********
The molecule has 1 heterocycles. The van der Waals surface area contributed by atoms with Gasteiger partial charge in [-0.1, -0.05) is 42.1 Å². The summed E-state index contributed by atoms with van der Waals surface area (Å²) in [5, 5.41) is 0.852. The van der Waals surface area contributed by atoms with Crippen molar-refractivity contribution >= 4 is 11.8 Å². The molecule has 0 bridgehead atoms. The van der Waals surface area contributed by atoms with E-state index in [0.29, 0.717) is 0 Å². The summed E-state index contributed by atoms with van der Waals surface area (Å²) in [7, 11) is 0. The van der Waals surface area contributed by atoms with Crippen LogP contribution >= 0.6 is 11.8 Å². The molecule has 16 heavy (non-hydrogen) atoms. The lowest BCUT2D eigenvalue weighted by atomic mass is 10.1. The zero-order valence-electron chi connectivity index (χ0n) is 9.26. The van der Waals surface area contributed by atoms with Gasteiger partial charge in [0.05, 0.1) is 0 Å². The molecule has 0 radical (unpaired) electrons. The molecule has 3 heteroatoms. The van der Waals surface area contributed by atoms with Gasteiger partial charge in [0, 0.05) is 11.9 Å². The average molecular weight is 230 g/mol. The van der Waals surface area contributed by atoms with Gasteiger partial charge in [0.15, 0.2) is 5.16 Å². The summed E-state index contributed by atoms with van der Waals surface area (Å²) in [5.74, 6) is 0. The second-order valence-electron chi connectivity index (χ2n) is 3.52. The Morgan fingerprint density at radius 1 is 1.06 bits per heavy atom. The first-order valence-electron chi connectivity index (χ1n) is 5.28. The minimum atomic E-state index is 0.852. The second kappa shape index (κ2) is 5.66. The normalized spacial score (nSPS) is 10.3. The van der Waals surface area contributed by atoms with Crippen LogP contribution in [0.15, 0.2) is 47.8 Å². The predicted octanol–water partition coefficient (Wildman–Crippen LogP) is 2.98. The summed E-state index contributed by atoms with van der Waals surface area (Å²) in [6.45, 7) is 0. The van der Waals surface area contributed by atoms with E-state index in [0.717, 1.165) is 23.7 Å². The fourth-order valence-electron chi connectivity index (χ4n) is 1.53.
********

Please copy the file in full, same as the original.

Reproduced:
The molecule has 1 heterocycles. The van der Waals surface area contributed by atoms with Gasteiger partial charge in [-0.1, -0.05) is 42.1 Å². The summed E-state index contributed by atoms with van der Waals surface area (Å²) in [5, 5.41) is 0.852. The van der Waals surface area contributed by atoms with Crippen molar-refractivity contribution >= 4 is 11.8 Å². The molecule has 0 bridgehead atoms. The van der Waals surface area contributed by atoms with E-state index in [0.29, 0.717) is 0 Å². The summed E-state index contributed by atoms with van der Waals surface area (Å²) in [7, 11) is 0. The van der Waals surface area contributed by atoms with Crippen LogP contribution >= 0.6 is 11.8 Å². The molecule has 16 heavy (non-hydrogen) atoms. The lowest BCUT2D eigenvalue weighted by atomic mass is 10.1. The zero-order valence-electron chi connectivity index (χ0n) is 9.26. The van der Waals surface area contributed by atoms with Gasteiger partial charge in [0.05, 0.1) is 0 Å². The molecule has 0 radical (unpaired) electrons. The molecule has 3 heteroatoms. The van der Waals surface area contributed by atoms with Gasteiger partial charge in [0, 0.05) is 11.9 Å². The average molecular weight is 230 g/mol. The van der Waals surface area contributed by atoms with Gasteiger partial charge in [0.15, 0.2) is 5.16 Å². The summed E-state index contributed by atoms with van der Waals surface area (Å²) in [5.74, 6) is 0. The second-order valence-electron chi connectivity index (χ2n) is 3.52. The Morgan fingerprint density at radius 1 is 1.06 bits per heavy atom. The first-order valence-electron chi connectivity index (χ1n) is 5.28. The minimum atomic E-state index is 0.852. The second kappa shape index (κ2) is 5.66. The normalized spacial score (nSPS) is 10.3. The van der Waals surface area contributed by atoms with Crippen LogP contribution in [0.15, 0.2) is 47.8 Å². The predicted octanol–water partition coefficient (Wildman–Crippen LogP) is 2.98. The summed E-state index contributed by atoms with van der Waals surface area (Å²) in [6.45, 7) is 0. The van der Waals surface area contributed by atoms with E-state index in [0.717, 1.165) is 23.7 Å². The fourth-order valence-electron chi connectivity index (χ4n) is 1.53.